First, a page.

The students giggled and looked at each other, not quite sure what to make of the assignment.
"You guys need to work together to make a little story," the teacher repeated. "Remember, all of these words are words we've had on vocabulary tests."
Some students floundered in looking up definitions, while others quickly finished the task. And their stories didn't focus much on the vocabulary; one was about getting drunk on beer and going to jail. The lesson was, at best, a mixed success.
Still, not all of the observers watching the video in Hillsborough drew the same conclusions. Fourteen marked the teacher "exemplary" or "accomplished" on the new, four-point scale, while 15 marked him "developing." None said his teaching "required action," the lowest grade.
One group of assistant principals said he was effective, based on what they saw — clear directions, thoughtful followup questions, and a nice manner.
And under the district's old evaluation system — in which principals did little more than tally teacher behaviors in broad categories like lesson planning, classroom management and instruction — they might have been right.
But under the new system, evaluators must do more than simply watch the teacher. They must scrutinize student behavior, quietly ask them about their studies, and figure out how much learning is taking place.
The whole system will fall apart if each evaluator has a different idea of what effective teaching looks like, warned Cambridge trainer George Wallace, a former British school director. Teachers need consistent standards, and evaluators must back up their judgments with specific examples of what they see in classrooms.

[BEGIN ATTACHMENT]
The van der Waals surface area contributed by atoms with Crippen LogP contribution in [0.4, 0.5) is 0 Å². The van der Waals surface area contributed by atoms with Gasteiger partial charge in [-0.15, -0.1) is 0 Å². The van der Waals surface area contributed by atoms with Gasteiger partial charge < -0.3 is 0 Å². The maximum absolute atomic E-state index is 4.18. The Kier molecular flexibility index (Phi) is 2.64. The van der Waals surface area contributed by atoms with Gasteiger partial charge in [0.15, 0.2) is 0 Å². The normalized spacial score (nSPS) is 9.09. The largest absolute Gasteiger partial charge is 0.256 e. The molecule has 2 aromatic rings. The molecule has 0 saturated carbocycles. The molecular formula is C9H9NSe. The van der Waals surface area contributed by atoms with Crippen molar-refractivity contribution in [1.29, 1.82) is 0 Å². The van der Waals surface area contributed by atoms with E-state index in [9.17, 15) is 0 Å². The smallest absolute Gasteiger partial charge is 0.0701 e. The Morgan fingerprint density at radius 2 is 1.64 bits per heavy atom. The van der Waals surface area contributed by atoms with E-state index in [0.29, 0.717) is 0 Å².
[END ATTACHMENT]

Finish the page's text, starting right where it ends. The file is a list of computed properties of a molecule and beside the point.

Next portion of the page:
"I'm being a bit brutal here," he said. "But you're not going to tell a first-year teacher it's okay if it's not, are you?"
It was time to visit some real classrooms.
• • •
A week had passed. A young teacher at Bellamy Elementary School was in the middle of a third-grade reading lesson as the observers, carrying notebooks and pens, slipped in and grabbed seats along the wall.
The class had just read a storybook in a circle on the floor. Now they were headed to group tables to construct individual K-W-L charts: what they already knew about the topic, what they wanted to know, and what they had learned.
The teacher's questions were well-paced and clear, and her students were obedient and subdued as they settled in to work.
One hand went up, and she went over to help.
"What do you already know about wolves?" she asked the student.
Behind her, another student's hand went up, and then another. A boy put his head down on his desk.
Four minutes went by, and then five. The teacher still hadn't seen the two hands up, or the head down.
Finally she turned, saw them, and moved across the room in their direction. As she left the first table, students there began to chat quietly.
"In two minutes we're going to share all the facts you already know," the teacher announced.
Later, the evaluators tried to separate the good from the not-so-good.
The teacher had done a wonderful job of establishing routines, and she knew how to structure a reading lesson, they agreed. But she seemed poorly attuned to classroom dynamics, and hadn't matched the lesson to students' needs.
"One boy had his hand up forever," said peer evaluator Jill Brown. "I don't think she had her eye on the whole system."
Peer evaluator Dawn Grossman saw a missed opportunity; the teacher might have devised a lesson that encouraged students to work together, rather than putting them into groups and then trying to keep them quiet.
"There was no discussion in those little groups," Grossman said.
As evaluators, they were moving in the direction Hillsborough and the Gates Foundation wanted them to go. They were looking for evidence of learning in dynamic classrooms, not just "stand-and-deliver" teaching. And they had seen an opportunity to make a good teacher better. The new evaluation system was taking hold.